ACCOMPLISHMENTS:  ARS developed two projects that were approved and/or awaiting implementation.  They are the Kazakhstan Drylands Management Project and the Conservation of Medicinal and Herbal Plants Project in Jordan.

IMPACT/OUTCOME:  The Global Environment Facility approved the Kazakhstan Drylands Management Project.  The Project Appraisal Document is in preparation for the appraisal mission to be conducted in Spring 2003.  Negotiations and implementation are expected to follow shortly thereafter.

The World Bank internal review of the Conservation of Medicinal and Herbal Plants Project Appraisal Document was accepted and negotiations between Jordan’s Ministry of Planning and the World Bank Board of Directors is expected in March 2003.  Implementation is likely shortly thereafter.

develop formal agreements with international research institutions of excellence to address agricultural problems of mutual interest.

ACCOMPLISHMENTS:  ARS signed Memoranda of Understanding with the Mexican National Institute of Agricultural and Forestry Research, the Post Graduates College, and the Center for Research in Food and Development.

IMPACT/OUTCOME:  The Memoranda of Understanding with the Mexican National Institute of Agricultural and Forestry Research, the Post Graduates College, and the Center for Research in Food and Development, are part of an overall effort to strategically refocus research cooperation with Mexico in high priority areas of the U.S.-Mexican Binational Commission, which includes trade and environmental impact.

ACCOMPLISHMENTS:  Broad cooperation was established between the United States and the Peoples’ Republic of China that focuses on natural resource management.

IMPACT/OUTCOME:  On May 20, 2002, the Joint Centers for Soil and Water Conservation and Environmental Protection were opened. One is hosted by the Chinese Academy of Sciences, Institute for Soil and Water Conservation, on the campus of the Northwest Sci-tech University for Agriculture and Forestry at Yangling, Shaanxi Province, China.  The other center is located in the Institute for the Study of Planet Earth on the campus of the University of Arizona in Tucson in cooperation with three ARS laboratories (National Soil Erosion Lab, West Lafayette, Indiana; National Sedimentation Lab, Oxford, Mississippi; and the Southwest Watershed Research Lab in Tucson, Arizona).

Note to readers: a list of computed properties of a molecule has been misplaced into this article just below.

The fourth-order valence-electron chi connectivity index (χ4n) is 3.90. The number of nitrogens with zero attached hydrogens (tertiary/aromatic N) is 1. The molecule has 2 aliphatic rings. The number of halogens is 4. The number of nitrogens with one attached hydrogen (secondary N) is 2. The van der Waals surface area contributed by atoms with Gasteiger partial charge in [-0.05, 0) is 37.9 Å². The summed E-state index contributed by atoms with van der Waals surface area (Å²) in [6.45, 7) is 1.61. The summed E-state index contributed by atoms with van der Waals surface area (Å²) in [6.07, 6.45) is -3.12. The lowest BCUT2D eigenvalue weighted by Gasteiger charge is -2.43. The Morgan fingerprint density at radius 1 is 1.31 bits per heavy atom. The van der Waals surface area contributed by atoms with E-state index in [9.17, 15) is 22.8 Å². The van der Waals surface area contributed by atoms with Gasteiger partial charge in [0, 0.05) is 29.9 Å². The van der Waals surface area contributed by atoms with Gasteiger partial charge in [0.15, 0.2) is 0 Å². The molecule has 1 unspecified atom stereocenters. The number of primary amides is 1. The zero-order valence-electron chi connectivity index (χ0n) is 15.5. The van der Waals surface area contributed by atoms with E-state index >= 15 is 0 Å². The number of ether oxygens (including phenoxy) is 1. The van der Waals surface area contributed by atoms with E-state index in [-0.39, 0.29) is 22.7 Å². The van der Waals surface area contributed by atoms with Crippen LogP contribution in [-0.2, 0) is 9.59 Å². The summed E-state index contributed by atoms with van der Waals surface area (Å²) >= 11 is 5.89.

ACCOMPLISHMENTS:  The U.S.-Israel Binational Agricultural Research and Development Fund (BARD) program reviewed approximately 90 proposals for joint research.  The U.S.-BARD addresses many agricultural problems of common interest to Israel and the United States, such as water quotas for agriculture, labor issues, production and environmental issues, etc.

IMPACT/OUTCOME:  The U.S.-Israel Binational Agricultural Research and Development Fund Board of Directors approved 25 project proposals in 11 disciplines for funding at about $300,000 each.  The U.S.-Israel Binational Agricultural Research and Development Fund remains a cornerstone of mutual U.S.-Israel efforts to overcome agricultural problems through sound science.

ACCOMPLISHMENTS:  The Labex Program, in which scientists from Embrapa (Agricultural Research Corporation) of Brazil are housed in ARS laboratories, was enhanced by two formal agreements.  Mutually beneficial research was conducted in the areas of integrated pest management, animal health, precision farming, global change and industrial utilization of commodities.

IMPACT/OUTCOME:  Labex fostered considerable high-impact, large-scale U.S.-Brazil cooperative projects, including those concerned with the complete genome sequence of X. fastiosa (causative agent of Pierce’s Disease), genomic identification of disease resistance in bovines, porcine, and avian manure management, and sensory tools for the economic and efficient use of agricultural inputs.

ACCOMPLISHMENTS:  ARS utilizes three specific cooperative agreements with the Tropical Agricultural Research and Higher Education Center (CATIE) in Costa Rica, facilitating research and capacity building activities in that country in agriculture, and the management, conservation and sustainable use of natural resources.

IMPACT/OUTCOME:  ARS collaborates with the CATIE on research that is vital to the Central American region, in particular the maintenance of a sustainable tropical tree crop program.  The program includes field trials of biological control agents for cocoa and sustainable production of coffee and banana, emphasizing adequate soil and water conservation.  Capacity building activities at CATIE offer direct benefits to the region, develop greater scientific linkages, and strengthen the ability to transfer technology to the people of the region. This ultimately builds relationships and capacity to foster long-term partnerships in other countries in areas of strategic importance to the agency’s mission.

with funding from the Department of State Freedom Support Act, engage former Soviet biological weapons (BW) scientists to redirect their efforts to peaceful, agricultural research and help reduce the risk of proliferation of weapons of mass destruction.

ACCOMPLISHMENTS:  ARS teams traveled to Russia and Kazakhstan to assess research institutes and identify collaborations of mutual benefit.  The teams focused on research institutes that are primarily dedicated to agriculturally important animal and plant diseases.